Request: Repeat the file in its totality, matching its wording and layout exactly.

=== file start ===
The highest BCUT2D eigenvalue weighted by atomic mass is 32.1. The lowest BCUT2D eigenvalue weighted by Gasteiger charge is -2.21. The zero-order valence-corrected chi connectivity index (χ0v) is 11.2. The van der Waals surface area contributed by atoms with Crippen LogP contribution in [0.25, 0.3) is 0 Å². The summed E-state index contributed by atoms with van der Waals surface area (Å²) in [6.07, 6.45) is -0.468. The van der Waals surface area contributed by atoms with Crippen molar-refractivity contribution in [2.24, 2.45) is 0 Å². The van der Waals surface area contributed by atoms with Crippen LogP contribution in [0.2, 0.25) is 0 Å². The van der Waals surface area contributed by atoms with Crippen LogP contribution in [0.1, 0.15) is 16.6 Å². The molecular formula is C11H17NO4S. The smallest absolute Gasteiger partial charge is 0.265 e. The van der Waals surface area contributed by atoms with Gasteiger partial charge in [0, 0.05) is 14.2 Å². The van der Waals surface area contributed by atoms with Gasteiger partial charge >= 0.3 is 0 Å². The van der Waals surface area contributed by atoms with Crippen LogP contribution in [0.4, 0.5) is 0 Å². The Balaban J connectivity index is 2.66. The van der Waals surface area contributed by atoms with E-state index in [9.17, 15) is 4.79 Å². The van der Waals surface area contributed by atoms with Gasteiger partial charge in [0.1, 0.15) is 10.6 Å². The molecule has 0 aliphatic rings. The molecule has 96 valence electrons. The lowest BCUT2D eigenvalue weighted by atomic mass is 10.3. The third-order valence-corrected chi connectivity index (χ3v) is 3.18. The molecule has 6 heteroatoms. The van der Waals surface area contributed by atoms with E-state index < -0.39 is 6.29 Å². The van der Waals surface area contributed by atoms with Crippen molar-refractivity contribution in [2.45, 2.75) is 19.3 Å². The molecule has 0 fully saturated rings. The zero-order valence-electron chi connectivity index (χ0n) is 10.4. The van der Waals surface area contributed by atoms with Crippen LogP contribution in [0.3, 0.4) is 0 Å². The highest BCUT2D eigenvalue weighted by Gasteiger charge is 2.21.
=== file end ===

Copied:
The highest BCUT2D eigenvalue weighted by atomic mass is 32.1. The lowest BCUT2D eigenvalue weighted by Gasteiger charge is -2.21. The zero-order valence-corrected chi connectivity index (χ0v) is 11.2. The van der Waals surface area contributed by atoms with Crippen LogP contribution in [0.25, 0.3) is 0 Å². The summed E-state index contributed by atoms with van der Waals surface area (Å²) in [6.07, 6.45) is -0.468. The van der Waals surface area contributed by atoms with Crippen molar-refractivity contribution in [2.24, 2.45) is 0 Å². The van der Waals surface area contributed by atoms with Crippen LogP contribution in [0.2, 0.25) is 0 Å². The van der Waals surface area contributed by atoms with Crippen LogP contribution in [0.1, 0.15) is 16.6 Å². The molecular formula is C11H17NO4S. The smallest absolute Gasteiger partial charge is 0.265 e. The van der Waals surface area contributed by atoms with Gasteiger partial charge in [0, 0.05) is 14.2 Å². The van der Waals surface area contributed by atoms with Gasteiger partial charge >= 0.3 is 0 Å². The van der Waals surface area contributed by atoms with Crippen LogP contribution in [0.4, 0.5) is 0 Å². The Balaban J connectivity index is 2.66. The van der Waals surface area contributed by atoms with E-state index in [9.17, 15) is 4.79 Å². The van der Waals surface area contributed by atoms with Gasteiger partial charge in [0.1, 0.15) is 10.6 Å². The molecule has 0 aliphatic rings. The molecule has 96 valence electrons. The lowest BCUT2D eigenvalue weighted by atomic mass is 10.3. The third-order valence-corrected chi connectivity index (χ3v) is 3.18. The molecule has 6 heteroatoms. The van der Waals surface area contributed by atoms with E-state index < -0.39 is 6.29 Å². The van der Waals surface area contributed by atoms with Crippen molar-refractivity contribution in [2.45, 2.75) is 19.3 Å². The molecule has 0 fully saturated rings. The zero-order valence-electron chi connectivity index (χ0n) is 10.4. The van der Waals surface area contributed by atoms with Crippen LogP contribution in [0.3, 0.4) is 0 Å². The highest BCUT2D eigenvalue weighted by Gasteiger charge is 2.21.